Friday, 20 April 2012
The Shame Of PFI
The Royal Infirmary of Edinburgh (pictured) is a major teaching hospital which provides a full range of acute medical services for patients from across Lothian and specialist services for people from across the south east of Scotland. It also provides services from many from as far a field as Perthshire. Quite a few people of my acquaintance owe their lives to the skill of the cardiac unit in RIE and speak highly of the medical and nursing teams.
It is one of Scotland's largest hospitals, cost £190m and was opened in 2003. It was funded, along by schools and other public buildings at that time, by Labour's pet finance system the Private Finance Initiative (PFI).
All governments have to borrow to pay for infrastructure projects, but the shame of Labour's PFI system is that instead of paying up front with borrowed money, it agreed to pay private companies an annual fee to take on the entire construction and management of hospitals and schools.
The contract with Consort, who won the £60m annual PFI contract to build and operate the RIE, is due to run until 2028 but the lease of the land is for 130 years. Consort has been criticised for poor performance since the opening of the hospital and the latest incidents have sparked NHS Lothian into consulting their lawyers.
I've never totally understood Labour's PFI contracts. I see PRI as like purchasing a car on credit, with the condition that only the credit company employees can drive it and maintain it at excessive cost to the purchaser. That's the shame of PFI contracts.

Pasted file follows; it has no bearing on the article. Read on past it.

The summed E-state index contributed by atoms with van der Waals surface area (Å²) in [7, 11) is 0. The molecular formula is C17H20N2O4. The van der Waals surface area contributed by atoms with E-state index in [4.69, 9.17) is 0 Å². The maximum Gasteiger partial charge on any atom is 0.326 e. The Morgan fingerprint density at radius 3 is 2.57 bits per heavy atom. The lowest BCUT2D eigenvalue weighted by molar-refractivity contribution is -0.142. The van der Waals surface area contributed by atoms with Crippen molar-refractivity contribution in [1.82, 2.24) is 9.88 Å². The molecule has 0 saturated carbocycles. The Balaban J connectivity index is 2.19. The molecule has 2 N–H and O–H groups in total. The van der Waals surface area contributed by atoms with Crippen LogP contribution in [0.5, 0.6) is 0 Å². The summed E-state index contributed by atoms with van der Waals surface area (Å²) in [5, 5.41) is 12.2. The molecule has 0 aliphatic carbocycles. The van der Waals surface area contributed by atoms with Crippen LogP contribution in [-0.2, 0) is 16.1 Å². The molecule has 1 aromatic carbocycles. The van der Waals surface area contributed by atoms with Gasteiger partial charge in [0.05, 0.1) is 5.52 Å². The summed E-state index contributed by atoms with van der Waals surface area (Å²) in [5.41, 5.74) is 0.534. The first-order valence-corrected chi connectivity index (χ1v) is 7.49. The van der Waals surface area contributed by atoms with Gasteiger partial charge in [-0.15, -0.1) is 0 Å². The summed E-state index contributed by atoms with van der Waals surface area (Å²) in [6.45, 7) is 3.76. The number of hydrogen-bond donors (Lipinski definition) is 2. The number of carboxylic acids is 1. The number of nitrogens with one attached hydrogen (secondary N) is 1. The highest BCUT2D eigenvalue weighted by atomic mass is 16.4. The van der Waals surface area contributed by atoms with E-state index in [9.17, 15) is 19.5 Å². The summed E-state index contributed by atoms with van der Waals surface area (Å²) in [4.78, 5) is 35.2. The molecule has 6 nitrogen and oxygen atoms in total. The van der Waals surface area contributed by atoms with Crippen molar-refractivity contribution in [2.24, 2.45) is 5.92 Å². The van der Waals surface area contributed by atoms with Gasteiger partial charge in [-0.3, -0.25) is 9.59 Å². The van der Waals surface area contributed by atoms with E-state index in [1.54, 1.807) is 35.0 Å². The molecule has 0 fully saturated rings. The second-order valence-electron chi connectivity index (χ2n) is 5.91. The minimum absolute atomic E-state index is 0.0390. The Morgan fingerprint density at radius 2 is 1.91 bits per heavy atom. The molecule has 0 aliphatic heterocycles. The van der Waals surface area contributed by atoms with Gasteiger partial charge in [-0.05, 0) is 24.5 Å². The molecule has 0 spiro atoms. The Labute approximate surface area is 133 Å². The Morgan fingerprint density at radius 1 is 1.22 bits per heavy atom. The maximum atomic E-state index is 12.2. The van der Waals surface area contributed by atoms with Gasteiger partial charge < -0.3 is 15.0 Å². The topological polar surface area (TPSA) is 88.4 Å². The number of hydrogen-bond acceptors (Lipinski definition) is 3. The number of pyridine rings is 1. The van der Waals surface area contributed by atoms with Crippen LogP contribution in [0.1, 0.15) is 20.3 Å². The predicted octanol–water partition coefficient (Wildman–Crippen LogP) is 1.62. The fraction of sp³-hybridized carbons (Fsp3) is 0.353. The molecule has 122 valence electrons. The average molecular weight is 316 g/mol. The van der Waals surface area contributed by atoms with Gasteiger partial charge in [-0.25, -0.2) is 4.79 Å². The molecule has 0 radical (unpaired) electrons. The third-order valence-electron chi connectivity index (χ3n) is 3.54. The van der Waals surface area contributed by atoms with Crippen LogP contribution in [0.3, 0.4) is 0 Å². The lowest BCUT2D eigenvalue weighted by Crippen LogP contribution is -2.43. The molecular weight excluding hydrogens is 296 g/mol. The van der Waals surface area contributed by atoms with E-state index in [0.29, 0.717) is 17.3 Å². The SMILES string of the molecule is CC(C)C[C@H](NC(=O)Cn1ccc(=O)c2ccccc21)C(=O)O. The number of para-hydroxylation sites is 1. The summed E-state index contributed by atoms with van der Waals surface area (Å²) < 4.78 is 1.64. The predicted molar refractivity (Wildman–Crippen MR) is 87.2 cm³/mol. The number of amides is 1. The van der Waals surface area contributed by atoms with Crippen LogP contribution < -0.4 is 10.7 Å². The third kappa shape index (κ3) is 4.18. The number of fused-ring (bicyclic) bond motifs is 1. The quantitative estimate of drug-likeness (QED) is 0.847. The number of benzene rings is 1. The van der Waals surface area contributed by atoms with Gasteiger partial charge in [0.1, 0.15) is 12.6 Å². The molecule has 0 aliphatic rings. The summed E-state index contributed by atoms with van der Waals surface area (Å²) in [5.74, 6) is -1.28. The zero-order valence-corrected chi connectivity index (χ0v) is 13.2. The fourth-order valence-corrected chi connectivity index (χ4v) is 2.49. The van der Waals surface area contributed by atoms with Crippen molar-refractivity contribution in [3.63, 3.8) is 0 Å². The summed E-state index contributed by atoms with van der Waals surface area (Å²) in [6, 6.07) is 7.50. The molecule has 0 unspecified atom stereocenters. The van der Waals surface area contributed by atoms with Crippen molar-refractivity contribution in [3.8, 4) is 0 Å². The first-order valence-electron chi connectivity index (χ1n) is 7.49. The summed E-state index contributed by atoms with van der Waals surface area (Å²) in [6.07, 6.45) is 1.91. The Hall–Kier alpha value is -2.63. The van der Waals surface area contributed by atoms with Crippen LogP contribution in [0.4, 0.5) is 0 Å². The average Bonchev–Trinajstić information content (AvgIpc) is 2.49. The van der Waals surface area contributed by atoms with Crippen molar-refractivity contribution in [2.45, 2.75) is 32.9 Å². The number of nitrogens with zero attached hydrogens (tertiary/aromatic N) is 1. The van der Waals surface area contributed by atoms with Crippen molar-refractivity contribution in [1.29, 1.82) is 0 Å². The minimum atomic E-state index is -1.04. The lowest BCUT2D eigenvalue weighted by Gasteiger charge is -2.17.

Murdo Fraser, the tory MSP for Mid Scotland and Fife, thinks 'it would be wrong to use this one incident to try to damn all PFI projects and that many have an excellent record of delivery. Publicly-funded institutions are not without problems as we have seen in the all too recent past such as at the Vale of Leven hospital'.
I agree publicly funded projects may have problems, but the difference is the people feel they 'own' these buildings. With PFI there is no sense of public ownership.
According to the Scottish Government website there are currently 31 projects funded by PPP/PFI and NPD finance systems at a cost to the public purse of £1.332 billion, totaling 21% of capital value. No detail is given on contract lengths or values.
Fortunately the current Scottish Government have decided to use a Non-Profit Distributing (NPD) finance system for future projects because they quickly saw the exorbitant overall costs of the PFI system, but that is little comfort to the taxpayer who will be paying for projects like the ERI most of their working lives.
Let's hope Lothian NHS's lawyers can find some loophole in Consort's contract to allow them to either cancel it or renegotiate it to ensure that patient safety is paramount and value for money is also considered.